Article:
PMS is a combination of symptoms that many women get about a week before their period. Most women, over 90%, say they get some premenstrual symptoms, such as bloating, headaches, and moodiness . The cause for the mood swings is Premenstrual Syndrome (PMS).
Family members, friends, and colleagues found that most women are more impatient, carping, short-tempered, or more worn out and withdrawn in the week or two before menstruation than otherwise. In other words, they change their general nature, mainly for the worse.
What is PMS?
Generally, premenstrual syndrome is a problem for women around 30 years of age. It begins 5-8 days before menstruation. First of all, irritability increases, as mentioned above, the affected women – about 90 percent of the female population – become impatient, dissatisfied with everything, and quickly snapped.
Home quarrels and workplace conflicts are also increasing significantly, which can also be associated with a deterioration in performance.
Those with psychiatric disorders – mainly depression, anxiety disorder, or other serious illnesses – all tend to intensify or recur in the days before menstruation. This is especially true for mood disorders and depression . Then the depression dominates the PMS symptoms, with all its dangers.
What causes premenstrual syndrome?
Multiple factors contribute to the development of premenstrual syndrome:
- Hormonal changes
- Chemical changes in the brain
PMS physical symptoms:
- breast tenderness
- abdominal bloating
- acne flare-up
Water balance, eating, and drinking habits are changing.
Mainly due to increased food and drink intake, the body weight can also suddenly increase (due to weight gain and even more significant fluid retention) – even 2-4 kilograms in a short few days.
Food cravings before menses
Food cravings and hunger attacks can torture women, especially in the form of high-calorie foods, sweets, chocolate, and pastries.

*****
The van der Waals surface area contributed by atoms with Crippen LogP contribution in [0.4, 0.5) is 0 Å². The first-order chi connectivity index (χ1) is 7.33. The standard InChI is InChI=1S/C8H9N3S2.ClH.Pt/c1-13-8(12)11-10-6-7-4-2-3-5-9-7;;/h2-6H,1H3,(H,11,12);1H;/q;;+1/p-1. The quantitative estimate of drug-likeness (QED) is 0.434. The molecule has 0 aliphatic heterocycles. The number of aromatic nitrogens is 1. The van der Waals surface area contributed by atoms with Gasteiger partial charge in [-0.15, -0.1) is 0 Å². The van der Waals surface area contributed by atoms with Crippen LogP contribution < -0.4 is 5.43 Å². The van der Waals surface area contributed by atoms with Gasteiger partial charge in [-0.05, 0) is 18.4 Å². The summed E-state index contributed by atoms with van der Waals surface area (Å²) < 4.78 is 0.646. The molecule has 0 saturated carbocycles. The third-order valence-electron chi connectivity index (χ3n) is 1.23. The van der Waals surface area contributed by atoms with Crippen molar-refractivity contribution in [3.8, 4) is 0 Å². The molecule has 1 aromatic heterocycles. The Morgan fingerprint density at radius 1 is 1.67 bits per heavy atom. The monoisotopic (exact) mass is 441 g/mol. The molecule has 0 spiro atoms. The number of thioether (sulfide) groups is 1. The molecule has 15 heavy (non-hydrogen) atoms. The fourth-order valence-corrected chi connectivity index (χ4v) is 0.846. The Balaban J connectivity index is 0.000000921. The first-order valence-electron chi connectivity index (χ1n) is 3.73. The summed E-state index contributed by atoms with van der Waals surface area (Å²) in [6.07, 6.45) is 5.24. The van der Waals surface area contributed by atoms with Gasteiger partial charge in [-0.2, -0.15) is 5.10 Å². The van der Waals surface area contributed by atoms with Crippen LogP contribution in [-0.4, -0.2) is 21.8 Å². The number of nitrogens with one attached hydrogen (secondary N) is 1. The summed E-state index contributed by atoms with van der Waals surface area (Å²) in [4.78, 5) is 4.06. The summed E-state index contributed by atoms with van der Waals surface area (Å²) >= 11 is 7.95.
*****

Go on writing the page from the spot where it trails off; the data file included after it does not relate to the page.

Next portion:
Sleep quality may deteriorate. Sleepiness and fatigue may persist. But it is also common for not to able to sleep during the night. It is only turning and tossing. The lack of sleep will only worsen the next day’s irritability.
It also true that women with psychiatric illness need treatment much more frequently in the days before menstruation than at other times.
Treatment is available, although it requires complex therapy.
What helps to relieve PMS?
Antidepressants and supplements have a beneficial effect by eliminating premenstrual syndrome symptoms and mood swings. Also, when the menstrual period is due, reduce the consumption of coffee, do exercise, and try to avoid stress. For the abdominal cramps, you may take antispasmodic pills such as Papaverine and Aspirin or Ibuprofen. The natural alternative for spasm relieve is Peppermint oil or tea. For water retention, your doctor may prescribe diuretic pills.
Taking calcium supplement, vitamin B6, and vitamin D help women to ease PMS symptoms.
Related: 3 Symptoms to See a Gynecologist Now
- Premenstrual syndrome (PMS) | womenshealth.gov | https://www.womenshealth.gov/menstrual-cycle/premenstrual-syndrome
- Depression in Women: 5 Things You Should Know | NIH | https://www.nimh.nih.gov/health/publications/depression-in-women/index.shtml